Only Gwynn and Ripken got in. Gossage just missed in his 8th try. I suspect he'll get in before his eligibility is up.
McGwire wasn't even close. I was watching the end of MSNBC's Countdown last night and the writer they had on (name eludes me, he writes for the New York Daily News) said that he believes that McGwire's votes will almost double next year; some writers believed that he should be punished somehow and not voting for him this year was punishment enough. This same writer did believe that McGwire will never get into the Hall of Fame.
The final school of thought was that both Olbermann and the writer believed in putting as many people on the ballot as possible.
Taking these one at a time:
1) Gwynn and Ripken are obvious Hall of Famers.
2) I would have voted for McGwire. He was not caught during his playing days, he has never been found guilty in a court of law, and if the court of public opinion alone was the only thing that mattered then a lot of jerks wouldn't be in the Hall.
3) I am completely the opposite of Olbermann and his writer guest. I grew up reading Moss Klein in the Newark (N.J.) Star Ledger, and his attitude of voting for only the greatest players must have rubbed off on me. Gwynn, Ripken and McGwire were the three obvious choices for me. Everyone else would have made me think long and hard. Lee Smith probably would have gotten my vote. I believe Bert Blyleven's a Hall of Famer. Everyone else just falls short at best, and I don't think we should have a Hall of Fame of just falling short. Dale Murphy is a great example. Olbermann said that Murphy belongs in the Hall, but I look at his numbers and think that he's just not there.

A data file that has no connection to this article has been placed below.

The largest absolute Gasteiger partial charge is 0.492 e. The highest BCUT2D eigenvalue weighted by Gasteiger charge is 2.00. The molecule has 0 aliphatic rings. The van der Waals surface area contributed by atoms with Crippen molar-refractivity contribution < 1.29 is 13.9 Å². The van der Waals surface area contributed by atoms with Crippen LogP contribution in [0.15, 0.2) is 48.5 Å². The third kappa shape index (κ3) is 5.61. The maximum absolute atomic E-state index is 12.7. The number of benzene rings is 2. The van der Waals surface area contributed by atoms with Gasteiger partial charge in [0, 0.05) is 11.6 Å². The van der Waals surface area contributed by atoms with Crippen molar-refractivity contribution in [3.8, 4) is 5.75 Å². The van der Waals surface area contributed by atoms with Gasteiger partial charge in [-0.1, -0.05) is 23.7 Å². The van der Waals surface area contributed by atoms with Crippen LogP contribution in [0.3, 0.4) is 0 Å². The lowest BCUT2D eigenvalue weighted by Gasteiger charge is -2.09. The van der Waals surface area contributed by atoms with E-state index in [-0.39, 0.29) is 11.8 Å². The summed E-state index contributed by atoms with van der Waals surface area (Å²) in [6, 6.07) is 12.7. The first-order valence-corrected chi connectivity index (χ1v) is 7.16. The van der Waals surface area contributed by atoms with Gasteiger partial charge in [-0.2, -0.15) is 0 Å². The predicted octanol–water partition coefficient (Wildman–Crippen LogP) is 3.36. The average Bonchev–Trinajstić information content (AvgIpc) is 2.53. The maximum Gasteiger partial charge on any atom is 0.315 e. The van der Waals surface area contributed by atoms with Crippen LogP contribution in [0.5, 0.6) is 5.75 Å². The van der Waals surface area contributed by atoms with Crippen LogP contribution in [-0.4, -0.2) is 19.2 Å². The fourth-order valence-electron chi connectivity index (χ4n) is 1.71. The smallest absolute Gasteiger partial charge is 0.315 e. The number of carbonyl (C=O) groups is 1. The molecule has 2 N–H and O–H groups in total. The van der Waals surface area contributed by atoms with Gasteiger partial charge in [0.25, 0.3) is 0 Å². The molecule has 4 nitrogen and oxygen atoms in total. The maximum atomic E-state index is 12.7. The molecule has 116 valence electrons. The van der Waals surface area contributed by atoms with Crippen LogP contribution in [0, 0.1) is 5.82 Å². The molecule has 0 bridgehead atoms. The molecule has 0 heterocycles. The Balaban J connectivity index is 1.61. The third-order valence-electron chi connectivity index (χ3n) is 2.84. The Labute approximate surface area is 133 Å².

And other guys I look at were either cases of longevity or cases of good but not great careers. Dave Concepcion was solid, but I just don't see him as a HOFer. Tommy John had a nice career, but he hung on for a very long time and pitched for some great Yankees and Dodgers teams and still didn't crack 300 wins.
Jack Morris? He's probably the one guy I go back and forth on.
I guess I'm not as stingy as Moss Klein was back in the late 1970s/early 1980s. And I guess that's why the Hall balloting, for all of the complaints, works so well. Enough people are going to disagree about Steve Garvey that he never got into the Hall during his 15 years of eligibility, even though he got 100+ votes every year. That 75% barrier is high, and it makes it hard for the borderline guys like Blyleven to get in, while it makes you realize how tough it is to be a Ripken or a Gwynn and get in on the first try.